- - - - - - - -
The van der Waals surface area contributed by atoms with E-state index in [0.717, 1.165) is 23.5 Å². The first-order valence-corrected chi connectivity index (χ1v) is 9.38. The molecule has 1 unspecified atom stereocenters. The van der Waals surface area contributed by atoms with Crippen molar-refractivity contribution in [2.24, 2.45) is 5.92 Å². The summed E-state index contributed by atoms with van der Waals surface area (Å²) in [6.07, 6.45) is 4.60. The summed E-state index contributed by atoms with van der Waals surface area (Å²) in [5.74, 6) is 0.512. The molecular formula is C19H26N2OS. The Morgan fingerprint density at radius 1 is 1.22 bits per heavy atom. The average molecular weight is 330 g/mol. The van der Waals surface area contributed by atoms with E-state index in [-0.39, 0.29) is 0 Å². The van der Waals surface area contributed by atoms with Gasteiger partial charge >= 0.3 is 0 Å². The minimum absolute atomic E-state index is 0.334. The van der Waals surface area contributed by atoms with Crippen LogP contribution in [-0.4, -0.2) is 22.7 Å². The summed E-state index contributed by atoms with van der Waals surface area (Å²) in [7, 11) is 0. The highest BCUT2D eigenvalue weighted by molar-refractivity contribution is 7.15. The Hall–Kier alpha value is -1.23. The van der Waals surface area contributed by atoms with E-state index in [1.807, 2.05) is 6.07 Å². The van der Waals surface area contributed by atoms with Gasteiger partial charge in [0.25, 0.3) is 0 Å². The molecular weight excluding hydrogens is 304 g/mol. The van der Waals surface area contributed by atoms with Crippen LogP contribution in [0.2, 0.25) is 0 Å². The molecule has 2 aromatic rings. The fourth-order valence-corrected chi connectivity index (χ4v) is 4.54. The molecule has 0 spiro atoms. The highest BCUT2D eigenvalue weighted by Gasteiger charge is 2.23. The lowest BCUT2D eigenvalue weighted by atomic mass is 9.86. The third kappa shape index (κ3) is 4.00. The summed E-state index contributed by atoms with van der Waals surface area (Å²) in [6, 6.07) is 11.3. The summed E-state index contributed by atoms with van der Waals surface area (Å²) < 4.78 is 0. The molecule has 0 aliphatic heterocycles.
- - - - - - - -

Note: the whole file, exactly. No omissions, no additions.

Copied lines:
The van der Waals surface area contributed by atoms with E-state index in [0.717, 1.165) is 23.5 Å². The first-order valence-corrected chi connectivity index (χ1v) is 9.38. The molecule has 1 unspecified atom stereocenters. The van der Waals surface area contributed by atoms with Crippen molar-refractivity contribution in [2.24, 2.45) is 5.92 Å². The summed E-state index contributed by atoms with van der Waals surface area (Å²) in [6.07, 6.45) is 4.60. The summed E-state index contributed by atoms with van der Waals surface area (Å²) in [5.74, 6) is 0.512. The molecular formula is C19H26N2OS. The Morgan fingerprint density at radius 1 is 1.22 bits per heavy atom. The average molecular weight is 330 g/mol. The van der Waals surface area contributed by atoms with E-state index in [-0.39, 0.29) is 0 Å². The van der Waals surface area contributed by atoms with Gasteiger partial charge >= 0.3 is 0 Å². The minimum absolute atomic E-state index is 0.334. The van der Waals surface area contributed by atoms with Crippen LogP contribution in [-0.4, -0.2) is 22.7 Å². The summed E-state index contributed by atoms with van der Waals surface area (Å²) in [7, 11) is 0. The highest BCUT2D eigenvalue weighted by molar-refractivity contribution is 7.15. The Hall–Kier alpha value is -1.23. The van der Waals surface area contributed by atoms with E-state index in [1.807, 2.05) is 6.07 Å². The van der Waals surface area contributed by atoms with Gasteiger partial charge in [0.25, 0.3) is 0 Å². The molecular weight excluding hydrogens is 304 g/mol. The van der Waals surface area contributed by atoms with Crippen LogP contribution in [0.2, 0.25) is 0 Å². The molecule has 2 aromatic rings. The fourth-order valence-corrected chi connectivity index (χ4v) is 4.54. The molecule has 0 spiro atoms. The highest BCUT2D eigenvalue weighted by Gasteiger charge is 2.23. The lowest BCUT2D eigenvalue weighted by atomic mass is 9.86. The third kappa shape index (κ3) is 4.00. The summed E-state index contributed by atoms with van der Waals surface area (Å²) in [6, 6.07) is 11.3. The summed E-state index contributed by atoms with van der Waals surface area (Å²) < 4.78 is 0. The molecule has 0 aliphatic heterocycles.